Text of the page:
Natalie Tarr, MA


Natalie Tarr obtained her Bachelor of Arts (BA) degree from Allegheny College, PA, USA in social anthropology and sociology with a minor in Black Studies. After several years of work experience in Brazil and Côte d'Ivoire she continued her education in social anthropology at The New School in New York City and at the University of Hamburg, Germany. In 2015 she finished her Master of Arts (MA) at the interdisciplinary Center for African Studies at the University of Basel with a focus on social anthropology and history. For her MA thesis she conducted fieldwork in Burkina Faso, particularly in Bobo-Dioulasso and Ouagadougou, Burkina Faso. Natalie wants to continue researching and gaining a better understanding of language use in French West Africa and has thus enrolled in the PhD program at the Center for African Studies, specializing in linguistic anthropology. Her research interests include interpreting, multilingualism, language ideology, language and power, la Francophonie, and world Englishes in the life-world of students in Burkina Faso and French West Africa more generally.

MA-Thesis, abstract:

"Le Message Choisit La Langue" Language Choices and Attitudes Among University Students in Bobo-Dioulasso, Burkina Faso

The Frech language was imported to West Africa with colonialism. Soon, the colonizers institutionalized a European-style educative system and pursued aggressive language politics, promoting the French language. In schools, African languages were systematically depreciated and marginalized and their use severly punished. Today, teaching methods have not changed much: use of African languages is still largely prohibited and punished. French is the official language in Burkina Faso and as such is the only medium of communication in administration and education.

The principal aim of this MA research is to understand how university students in Bobo-Dioulasso, Burkina Faso make language choices and which attitudes they develop towards the languages they are in contact with daily. There are a number of young people, mostly re-migrants from Côte d'Ivoire, who claim to speak no African language; both these students as well as those who speak African languages in addition to French, give us insights into their language attitudes and choices and, by extension, into language ideologies and hierarchizations.

The research carried out for this MA-project was both qualitative and quantitative: interviews were conducted with twelve students and three professionals in addition to observation and participation and a quantitative survey carried out, which 105 students answered. The main research question was, as in the qualitative part, which language students use where, with whom and why. A thorough literature review accompanied the entire research process.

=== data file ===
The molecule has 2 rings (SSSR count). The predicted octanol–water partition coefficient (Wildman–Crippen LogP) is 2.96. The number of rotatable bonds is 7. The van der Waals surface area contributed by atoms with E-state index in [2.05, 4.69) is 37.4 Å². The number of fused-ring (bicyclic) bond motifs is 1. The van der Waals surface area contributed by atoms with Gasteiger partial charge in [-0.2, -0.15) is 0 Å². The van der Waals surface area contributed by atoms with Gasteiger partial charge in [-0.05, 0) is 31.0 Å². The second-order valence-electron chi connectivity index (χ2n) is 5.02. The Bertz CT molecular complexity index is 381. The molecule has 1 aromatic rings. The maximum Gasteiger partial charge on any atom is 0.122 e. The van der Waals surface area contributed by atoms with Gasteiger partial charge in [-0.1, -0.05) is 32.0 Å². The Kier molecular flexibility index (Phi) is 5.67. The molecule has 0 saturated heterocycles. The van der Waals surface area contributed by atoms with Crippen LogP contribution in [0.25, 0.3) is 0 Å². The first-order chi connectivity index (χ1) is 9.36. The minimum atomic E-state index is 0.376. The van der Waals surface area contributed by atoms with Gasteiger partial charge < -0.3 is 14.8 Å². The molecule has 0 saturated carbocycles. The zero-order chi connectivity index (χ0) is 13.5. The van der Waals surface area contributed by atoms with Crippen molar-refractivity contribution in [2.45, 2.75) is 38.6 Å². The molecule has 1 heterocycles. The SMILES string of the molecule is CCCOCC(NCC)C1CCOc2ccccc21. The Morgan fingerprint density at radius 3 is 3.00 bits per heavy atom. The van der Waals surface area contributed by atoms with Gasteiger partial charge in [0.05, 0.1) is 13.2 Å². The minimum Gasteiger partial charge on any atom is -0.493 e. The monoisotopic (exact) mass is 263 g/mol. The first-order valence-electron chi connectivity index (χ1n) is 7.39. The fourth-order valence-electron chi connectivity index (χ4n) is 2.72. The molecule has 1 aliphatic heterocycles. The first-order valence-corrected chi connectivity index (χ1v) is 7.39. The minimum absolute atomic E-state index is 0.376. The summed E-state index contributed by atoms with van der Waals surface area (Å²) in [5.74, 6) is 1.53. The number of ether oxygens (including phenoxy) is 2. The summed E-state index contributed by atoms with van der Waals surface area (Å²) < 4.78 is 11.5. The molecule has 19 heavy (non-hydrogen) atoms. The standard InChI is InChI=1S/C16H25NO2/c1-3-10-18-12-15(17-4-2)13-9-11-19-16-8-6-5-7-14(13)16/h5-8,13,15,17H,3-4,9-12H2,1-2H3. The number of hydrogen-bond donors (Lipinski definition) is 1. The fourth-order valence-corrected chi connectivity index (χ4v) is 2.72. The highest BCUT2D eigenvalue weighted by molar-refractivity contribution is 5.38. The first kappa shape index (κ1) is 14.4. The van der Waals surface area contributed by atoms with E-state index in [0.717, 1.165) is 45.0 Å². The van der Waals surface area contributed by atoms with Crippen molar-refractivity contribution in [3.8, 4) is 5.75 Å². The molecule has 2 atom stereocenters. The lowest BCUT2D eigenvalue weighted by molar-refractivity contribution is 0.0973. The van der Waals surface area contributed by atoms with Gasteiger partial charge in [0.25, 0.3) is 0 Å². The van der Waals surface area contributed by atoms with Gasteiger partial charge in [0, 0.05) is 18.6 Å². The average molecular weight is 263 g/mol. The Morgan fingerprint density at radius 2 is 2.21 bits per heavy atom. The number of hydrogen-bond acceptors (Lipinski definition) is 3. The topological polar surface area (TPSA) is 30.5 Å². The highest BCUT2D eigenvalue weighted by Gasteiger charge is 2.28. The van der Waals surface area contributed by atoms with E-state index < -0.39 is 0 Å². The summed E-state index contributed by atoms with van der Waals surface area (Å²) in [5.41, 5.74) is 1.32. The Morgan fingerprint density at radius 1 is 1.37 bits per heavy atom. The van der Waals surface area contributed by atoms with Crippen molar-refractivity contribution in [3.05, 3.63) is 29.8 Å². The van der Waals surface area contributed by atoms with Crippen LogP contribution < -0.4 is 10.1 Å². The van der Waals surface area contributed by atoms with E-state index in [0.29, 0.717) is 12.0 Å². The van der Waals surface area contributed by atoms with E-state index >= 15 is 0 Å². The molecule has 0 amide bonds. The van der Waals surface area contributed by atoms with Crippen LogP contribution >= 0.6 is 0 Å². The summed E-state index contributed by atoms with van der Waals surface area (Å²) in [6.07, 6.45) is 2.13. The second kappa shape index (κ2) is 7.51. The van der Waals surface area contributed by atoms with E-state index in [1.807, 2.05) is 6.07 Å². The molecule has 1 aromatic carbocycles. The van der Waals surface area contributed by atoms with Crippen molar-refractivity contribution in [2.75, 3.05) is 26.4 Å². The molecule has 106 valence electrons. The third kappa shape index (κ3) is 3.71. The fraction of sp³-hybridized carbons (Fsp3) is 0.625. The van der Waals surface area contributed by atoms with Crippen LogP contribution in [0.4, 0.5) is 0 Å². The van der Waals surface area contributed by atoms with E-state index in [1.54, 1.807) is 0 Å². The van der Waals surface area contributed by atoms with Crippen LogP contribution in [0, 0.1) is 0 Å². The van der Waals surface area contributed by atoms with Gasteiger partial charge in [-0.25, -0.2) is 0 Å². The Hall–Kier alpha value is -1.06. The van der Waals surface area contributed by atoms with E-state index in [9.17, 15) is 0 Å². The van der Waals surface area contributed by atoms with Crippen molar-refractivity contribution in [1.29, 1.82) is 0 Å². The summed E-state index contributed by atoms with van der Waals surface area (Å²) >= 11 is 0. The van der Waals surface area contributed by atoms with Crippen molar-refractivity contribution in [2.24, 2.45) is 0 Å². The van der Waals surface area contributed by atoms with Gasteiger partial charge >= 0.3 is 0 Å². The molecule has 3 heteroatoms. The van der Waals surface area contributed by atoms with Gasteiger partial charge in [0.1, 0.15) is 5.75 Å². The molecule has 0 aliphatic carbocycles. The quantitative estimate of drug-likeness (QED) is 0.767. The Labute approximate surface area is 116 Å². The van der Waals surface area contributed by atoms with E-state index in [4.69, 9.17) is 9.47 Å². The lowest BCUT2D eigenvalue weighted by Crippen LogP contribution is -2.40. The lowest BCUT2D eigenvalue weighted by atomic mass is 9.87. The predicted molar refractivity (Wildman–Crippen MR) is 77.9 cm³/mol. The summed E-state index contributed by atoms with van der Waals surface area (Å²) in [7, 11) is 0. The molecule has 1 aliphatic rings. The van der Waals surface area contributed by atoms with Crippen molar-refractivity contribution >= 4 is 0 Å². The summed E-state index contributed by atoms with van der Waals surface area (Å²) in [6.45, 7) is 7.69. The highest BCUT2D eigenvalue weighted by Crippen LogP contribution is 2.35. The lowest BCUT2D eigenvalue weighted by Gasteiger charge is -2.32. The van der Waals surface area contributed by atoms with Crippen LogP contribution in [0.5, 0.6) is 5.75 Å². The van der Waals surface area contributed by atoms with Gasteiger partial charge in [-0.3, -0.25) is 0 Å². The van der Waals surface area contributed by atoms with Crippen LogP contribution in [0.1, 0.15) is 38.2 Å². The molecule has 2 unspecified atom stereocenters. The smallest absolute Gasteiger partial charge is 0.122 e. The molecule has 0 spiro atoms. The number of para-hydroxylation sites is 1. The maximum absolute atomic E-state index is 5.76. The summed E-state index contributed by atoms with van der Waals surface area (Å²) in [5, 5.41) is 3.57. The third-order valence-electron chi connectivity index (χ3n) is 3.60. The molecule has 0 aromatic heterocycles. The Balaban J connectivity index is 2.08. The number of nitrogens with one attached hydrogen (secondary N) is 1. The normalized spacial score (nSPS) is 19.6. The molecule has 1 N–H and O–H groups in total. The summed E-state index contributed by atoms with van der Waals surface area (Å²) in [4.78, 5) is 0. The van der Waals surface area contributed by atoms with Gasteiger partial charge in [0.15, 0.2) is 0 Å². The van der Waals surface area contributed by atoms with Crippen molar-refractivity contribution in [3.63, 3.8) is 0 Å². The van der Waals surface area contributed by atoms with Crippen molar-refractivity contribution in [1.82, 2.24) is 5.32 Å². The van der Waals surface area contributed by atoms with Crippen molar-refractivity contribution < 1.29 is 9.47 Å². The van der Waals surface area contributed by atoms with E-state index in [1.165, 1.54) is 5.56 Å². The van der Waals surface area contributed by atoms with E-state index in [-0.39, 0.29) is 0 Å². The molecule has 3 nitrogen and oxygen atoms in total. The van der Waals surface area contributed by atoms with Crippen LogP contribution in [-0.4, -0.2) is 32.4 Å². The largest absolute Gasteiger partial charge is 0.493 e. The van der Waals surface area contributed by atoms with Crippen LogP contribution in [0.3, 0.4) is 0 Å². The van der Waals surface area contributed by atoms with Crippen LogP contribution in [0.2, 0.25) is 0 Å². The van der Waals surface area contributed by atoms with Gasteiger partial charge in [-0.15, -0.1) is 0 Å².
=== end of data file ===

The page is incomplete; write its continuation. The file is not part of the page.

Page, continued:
Preliminary findings showed that the education university students had received has had a first, significant influence on their choices in language use. They create their identity as intellectuals and academics by portraying themselves as speakers of French - they name French as the only language they use daily with peers and friends. But when asked which language they consider to be their mother tongue, they all name an African language - also those students who had stated not to speak an African language. They seem to feel obliged towards an African language as mother tongue for reasons of belonging. Their attitude towards French and African languages is ambivalend at best; this was analyzed through the concept on language insecurity, an expanded version of Labov's concept of linguistic insecurity

So, students say they choose French for all conversations outside the home in order to create an identity for themselves as intellectuals, academics. They believe that the use of African languages portrays them as people not to be taken seriously. But many also regret not being able to speak an African language and to thus not be able to fulfill daily communicative needs. They try to overcome this ambivalence by an idealization of their parents' languages, which, they believe, allow them to connect to what they perceive to be their "roots". They thus perpetuate language ideologies going back to colonial constructions, which connect a language to an ethnic group.